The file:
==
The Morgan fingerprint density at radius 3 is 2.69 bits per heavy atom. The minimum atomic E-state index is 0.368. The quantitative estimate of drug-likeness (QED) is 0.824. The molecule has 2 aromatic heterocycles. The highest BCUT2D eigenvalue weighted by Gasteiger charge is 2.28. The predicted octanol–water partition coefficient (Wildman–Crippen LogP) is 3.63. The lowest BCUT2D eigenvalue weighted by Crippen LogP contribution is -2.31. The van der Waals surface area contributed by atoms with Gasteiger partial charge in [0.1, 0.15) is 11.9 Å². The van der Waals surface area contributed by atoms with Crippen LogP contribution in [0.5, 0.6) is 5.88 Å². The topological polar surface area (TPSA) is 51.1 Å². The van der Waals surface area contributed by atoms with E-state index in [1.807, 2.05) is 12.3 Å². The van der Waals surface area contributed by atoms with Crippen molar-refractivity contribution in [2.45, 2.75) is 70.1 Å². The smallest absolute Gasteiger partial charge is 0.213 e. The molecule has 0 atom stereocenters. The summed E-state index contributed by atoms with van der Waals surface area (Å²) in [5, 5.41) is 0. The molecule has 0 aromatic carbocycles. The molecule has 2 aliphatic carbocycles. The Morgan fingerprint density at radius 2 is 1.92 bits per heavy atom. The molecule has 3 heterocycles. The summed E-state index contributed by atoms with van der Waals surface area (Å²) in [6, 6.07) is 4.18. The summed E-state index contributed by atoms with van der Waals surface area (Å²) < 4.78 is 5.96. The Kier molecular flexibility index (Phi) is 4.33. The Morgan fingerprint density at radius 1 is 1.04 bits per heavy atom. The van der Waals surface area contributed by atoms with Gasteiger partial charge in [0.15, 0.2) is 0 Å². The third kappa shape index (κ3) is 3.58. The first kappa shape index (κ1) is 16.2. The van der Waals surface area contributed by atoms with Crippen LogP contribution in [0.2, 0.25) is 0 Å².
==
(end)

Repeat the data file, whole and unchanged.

The Morgan fingerprint density at radius 3 is 2.69 bits per heavy atom. The minimum atomic E-state index is 0.368. The quantitative estimate of drug-likeness (QED) is 0.824. The molecule has 2 aromatic heterocycles. The highest BCUT2D eigenvalue weighted by Gasteiger charge is 2.28. The predicted octanol–water partition coefficient (Wildman–Crippen LogP) is 3.63. The lowest BCUT2D eigenvalue weighted by Crippen LogP contribution is -2.31. The van der Waals surface area contributed by atoms with Gasteiger partial charge in [0.1, 0.15) is 11.9 Å². The van der Waals surface area contributed by atoms with Crippen LogP contribution in [0.5, 0.6) is 5.88 Å². The topological polar surface area (TPSA) is 51.1 Å². The van der Waals surface area contributed by atoms with E-state index in [1.807, 2.05) is 12.3 Å². The van der Waals surface area contributed by atoms with Crippen molar-refractivity contribution in [2.45, 2.75) is 70.1 Å². The smallest absolute Gasteiger partial charge is 0.213 e. The molecule has 0 atom stereocenters. The summed E-state index contributed by atoms with van der Waals surface area (Å²) in [5, 5.41) is 0. The molecule has 0 aromatic carbocycles. The molecule has 2 aliphatic carbocycles. The Morgan fingerprint density at radius 2 is 1.92 bits per heavy atom. The molecule has 3 heterocycles. The summed E-state index contributed by atoms with van der Waals surface area (Å²) in [6, 6.07) is 4.18. The summed E-state index contributed by atoms with van der Waals surface area (Å²) < 4.78 is 5.96. The Kier molecular flexibility index (Phi) is 4.33. The Morgan fingerprint density at radius 1 is 1.04 bits per heavy atom. The van der Waals surface area contributed by atoms with Gasteiger partial charge in [0.15, 0.2) is 0 Å². The third kappa shape index (κ3) is 3.58. The first kappa shape index (κ1) is 16.2. The van der Waals surface area contributed by atoms with Crippen LogP contribution in [0.2, 0.25) is 0 Å².